We often forget that the impact of the pandemic extends beyond physical repercussions, it also leaves a lasting imprint on our mental well-being. As we were abruptly separated from our daily routines and confined to stressful environments, the lack of direct interaction with others took a toll on our emotional health. Human beings are inherently social creatures, and the sudden detachment from society, regardless of age, has left enduring scars.

In the midst of this, the impact on children often goes unnoticed. Their need for social interaction is as crucial as it is for adults, yet their emotional expressions are not as developed. This oversight can lead adults to dismiss their struggles and challenges. There’s a common assumption that providing sufficient entertainment to stimulate children and capture their attention resolves all issues. Yet it overlooks the deeper emotional needs that require acknowledgment and understanding, especially when it comes to children in their early childhood. 1

During this period, the early childhood years play a vital role in shaping the development of self-regulation—this intricate blend of impulse control, emotion management, and social responsibility lays the foundation for a resilient and socially competent individual, something crucial that shapes a child’s future.

The disruptions caused by the pandemic have significantly impacted the developmental trajectory of children. In their early years, children naturally acquire an understanding of emotions and their management through social interactions, primarily within the home environment. However, the role of high-quality Early Childhood Education and Care settings becomes pivotal in supporting the social-emotional development of children.

Early childhood educators play a crucial role in this process by establishing a secure, nurturing, and predictable classroom environment. Emphasising play-based learning, especially important for young children, as it provides valuable opportunities for them to learn cooperation and socially appropriate behaviour. According to UNICEF’s “Early childhood development and Covid-19” report, play serves as the foundation for essential social and emotional skills.2 It enables children to form connections, share, negotiate, resolve conflicts, and develop self-advocacy skills, reinforcing the significance of a holistic approach to early childhood education.

The pandemic abruptly forced young students to return to their home environment, stripping away crucial aspects of their regular routines. This sudden change has had a lasting impact on children that persists to this day.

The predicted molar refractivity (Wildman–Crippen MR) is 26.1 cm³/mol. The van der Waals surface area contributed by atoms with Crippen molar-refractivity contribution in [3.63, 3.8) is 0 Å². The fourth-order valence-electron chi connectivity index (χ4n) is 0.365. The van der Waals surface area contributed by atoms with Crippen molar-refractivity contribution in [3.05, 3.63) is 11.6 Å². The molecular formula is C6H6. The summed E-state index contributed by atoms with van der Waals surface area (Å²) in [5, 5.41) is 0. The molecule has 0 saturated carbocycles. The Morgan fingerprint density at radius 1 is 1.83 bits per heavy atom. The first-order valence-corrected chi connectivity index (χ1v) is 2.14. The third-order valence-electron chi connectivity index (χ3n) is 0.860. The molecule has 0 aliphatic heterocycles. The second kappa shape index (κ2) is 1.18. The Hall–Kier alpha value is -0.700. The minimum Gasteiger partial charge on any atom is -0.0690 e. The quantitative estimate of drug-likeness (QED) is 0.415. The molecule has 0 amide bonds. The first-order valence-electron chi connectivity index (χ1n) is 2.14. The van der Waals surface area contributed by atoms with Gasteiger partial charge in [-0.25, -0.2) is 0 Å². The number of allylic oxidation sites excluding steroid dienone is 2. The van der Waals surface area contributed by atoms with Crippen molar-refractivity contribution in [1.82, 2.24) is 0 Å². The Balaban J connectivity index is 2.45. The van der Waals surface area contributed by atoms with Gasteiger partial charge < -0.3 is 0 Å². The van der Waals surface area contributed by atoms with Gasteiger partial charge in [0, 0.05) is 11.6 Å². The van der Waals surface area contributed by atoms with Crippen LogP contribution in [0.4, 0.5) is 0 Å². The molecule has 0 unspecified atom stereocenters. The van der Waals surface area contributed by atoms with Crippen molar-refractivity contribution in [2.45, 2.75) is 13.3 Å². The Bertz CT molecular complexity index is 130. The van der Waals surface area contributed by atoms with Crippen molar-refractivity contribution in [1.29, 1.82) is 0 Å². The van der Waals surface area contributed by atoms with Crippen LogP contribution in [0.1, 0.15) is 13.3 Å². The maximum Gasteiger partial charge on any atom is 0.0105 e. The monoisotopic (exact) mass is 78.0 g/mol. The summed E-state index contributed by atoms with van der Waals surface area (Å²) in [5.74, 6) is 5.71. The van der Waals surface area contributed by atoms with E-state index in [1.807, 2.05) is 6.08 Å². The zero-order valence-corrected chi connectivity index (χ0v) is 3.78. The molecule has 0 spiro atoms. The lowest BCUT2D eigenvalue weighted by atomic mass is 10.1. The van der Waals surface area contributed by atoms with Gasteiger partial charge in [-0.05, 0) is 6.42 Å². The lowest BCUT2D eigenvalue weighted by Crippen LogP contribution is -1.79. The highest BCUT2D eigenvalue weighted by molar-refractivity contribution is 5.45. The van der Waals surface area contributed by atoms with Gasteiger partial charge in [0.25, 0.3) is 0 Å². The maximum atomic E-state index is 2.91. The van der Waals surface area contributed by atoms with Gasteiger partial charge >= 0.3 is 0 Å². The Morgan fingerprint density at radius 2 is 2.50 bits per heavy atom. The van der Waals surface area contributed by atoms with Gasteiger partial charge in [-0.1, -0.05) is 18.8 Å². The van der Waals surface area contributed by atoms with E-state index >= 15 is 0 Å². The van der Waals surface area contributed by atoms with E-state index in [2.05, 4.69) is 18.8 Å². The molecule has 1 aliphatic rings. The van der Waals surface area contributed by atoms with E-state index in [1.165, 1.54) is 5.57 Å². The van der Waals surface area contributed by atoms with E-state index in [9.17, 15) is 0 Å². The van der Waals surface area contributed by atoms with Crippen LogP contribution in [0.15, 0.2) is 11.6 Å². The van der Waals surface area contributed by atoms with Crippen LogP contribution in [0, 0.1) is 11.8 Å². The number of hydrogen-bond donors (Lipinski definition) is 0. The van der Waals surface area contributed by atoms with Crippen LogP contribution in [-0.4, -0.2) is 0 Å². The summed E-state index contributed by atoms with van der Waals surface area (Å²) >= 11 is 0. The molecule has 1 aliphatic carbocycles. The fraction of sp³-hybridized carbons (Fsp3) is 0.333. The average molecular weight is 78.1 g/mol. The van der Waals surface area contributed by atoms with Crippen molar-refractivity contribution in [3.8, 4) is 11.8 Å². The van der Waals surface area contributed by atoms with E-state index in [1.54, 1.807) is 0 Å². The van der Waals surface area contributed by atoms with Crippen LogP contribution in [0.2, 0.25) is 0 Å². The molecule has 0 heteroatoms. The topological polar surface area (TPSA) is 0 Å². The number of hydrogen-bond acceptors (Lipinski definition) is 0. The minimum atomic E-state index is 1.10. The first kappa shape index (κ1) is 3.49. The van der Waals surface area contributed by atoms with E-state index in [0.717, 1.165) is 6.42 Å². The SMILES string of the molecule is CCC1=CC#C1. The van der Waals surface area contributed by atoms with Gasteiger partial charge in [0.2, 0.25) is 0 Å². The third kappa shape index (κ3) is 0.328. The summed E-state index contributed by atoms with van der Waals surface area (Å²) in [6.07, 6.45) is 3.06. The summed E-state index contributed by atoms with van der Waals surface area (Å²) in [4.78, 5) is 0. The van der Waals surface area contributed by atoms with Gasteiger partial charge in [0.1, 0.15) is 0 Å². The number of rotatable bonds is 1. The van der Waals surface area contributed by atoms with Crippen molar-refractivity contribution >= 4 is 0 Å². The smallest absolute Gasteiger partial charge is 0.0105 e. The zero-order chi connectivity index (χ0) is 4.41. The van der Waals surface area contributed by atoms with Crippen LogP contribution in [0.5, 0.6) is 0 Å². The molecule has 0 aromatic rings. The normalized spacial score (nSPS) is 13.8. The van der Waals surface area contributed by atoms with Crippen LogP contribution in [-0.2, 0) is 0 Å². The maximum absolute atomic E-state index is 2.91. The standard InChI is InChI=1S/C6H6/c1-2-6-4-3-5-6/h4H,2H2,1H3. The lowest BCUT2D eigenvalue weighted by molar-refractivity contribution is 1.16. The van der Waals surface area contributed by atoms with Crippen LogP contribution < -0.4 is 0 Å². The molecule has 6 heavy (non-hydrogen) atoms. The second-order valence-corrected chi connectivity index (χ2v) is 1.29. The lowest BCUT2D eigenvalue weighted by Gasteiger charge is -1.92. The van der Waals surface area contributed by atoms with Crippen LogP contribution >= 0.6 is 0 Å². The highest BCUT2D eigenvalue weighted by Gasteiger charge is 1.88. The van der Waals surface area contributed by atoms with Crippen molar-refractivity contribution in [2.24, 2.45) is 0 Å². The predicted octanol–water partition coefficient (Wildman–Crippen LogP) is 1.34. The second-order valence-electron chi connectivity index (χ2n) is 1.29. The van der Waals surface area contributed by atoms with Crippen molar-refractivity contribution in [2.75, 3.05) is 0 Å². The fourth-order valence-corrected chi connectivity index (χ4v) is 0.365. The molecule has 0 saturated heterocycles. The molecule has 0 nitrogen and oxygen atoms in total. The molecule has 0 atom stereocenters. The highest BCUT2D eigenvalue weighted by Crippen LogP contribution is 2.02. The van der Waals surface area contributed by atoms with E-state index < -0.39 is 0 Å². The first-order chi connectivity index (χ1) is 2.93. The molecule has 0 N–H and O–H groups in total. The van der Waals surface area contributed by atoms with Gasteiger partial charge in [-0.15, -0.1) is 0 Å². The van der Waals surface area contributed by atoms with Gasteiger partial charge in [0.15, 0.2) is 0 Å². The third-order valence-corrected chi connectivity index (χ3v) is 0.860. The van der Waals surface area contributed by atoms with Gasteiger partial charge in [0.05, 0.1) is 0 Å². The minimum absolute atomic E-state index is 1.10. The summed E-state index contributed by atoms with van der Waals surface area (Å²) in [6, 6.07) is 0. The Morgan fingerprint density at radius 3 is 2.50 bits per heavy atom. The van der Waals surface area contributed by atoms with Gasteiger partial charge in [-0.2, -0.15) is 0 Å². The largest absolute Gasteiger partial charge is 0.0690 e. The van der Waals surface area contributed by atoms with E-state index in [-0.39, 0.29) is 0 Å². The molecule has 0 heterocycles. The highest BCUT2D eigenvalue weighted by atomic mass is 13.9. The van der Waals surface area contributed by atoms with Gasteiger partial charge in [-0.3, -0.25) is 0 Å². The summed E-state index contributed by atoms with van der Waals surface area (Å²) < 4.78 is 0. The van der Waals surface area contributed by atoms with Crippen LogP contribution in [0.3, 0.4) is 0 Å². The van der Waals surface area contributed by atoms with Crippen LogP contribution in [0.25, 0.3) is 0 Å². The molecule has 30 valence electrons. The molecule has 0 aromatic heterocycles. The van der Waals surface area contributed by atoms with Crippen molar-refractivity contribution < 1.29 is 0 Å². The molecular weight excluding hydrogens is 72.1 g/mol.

In a study done by the University of Limerick exploring how the COVID-19 crisis impacted young children emotionally, parents expressed concerns about changes in their kids. For instance, one parent shared that their once outgoing 2-year-old became very attached to them during and after the lockdown, and now has become very wary of others. A parent with a 3-year-old noticed their child becoming quieter and wanting to go to bed more often.

Another parent of a 3-year-old boy observed him being “very spaced out” compared to his pre-lockdown self. Another parent, discussing their 4-year-old, noticed increased sadness and decreased willingness to share. Sharing insights about their 5-year-old, another parent mentioned that although they play more at home without playschool, the child has become emotionally more demanding, displaying behaviours typical of a younger toddler. The parent also highlighted the impact of lockdown on external services, such as speech therapy, leading to regression in the child’s speech.

Similar findings emerged in Indonesia, where a collective study by various universities revealed worsening mental health among children as the pandemic extended to the years after. The majority of Indonesian children experienced direct effects from online learning, disrupting their recreational routines and family finances, leading to stress, anger, fear, and anxiety about the future.

The pandemic has had a big impact on students’ mental health and how they feel about themselves. With online learning and more time spent on social media, students are facing challenges like harmful and excessive social media use. For many kids, doing online classes at home had been tough. Some say they found it hard to understand the lessons and struggle to stay focused. 

For younger children, the closure of Early Childhood Education and Care (ECEC) settings has resulted in a loss of critical developmental opportunities. The formative years, crucial for the acquisition of foundational skills and social-emotional learning, have been disrupted, potentially leading to long-term consequences.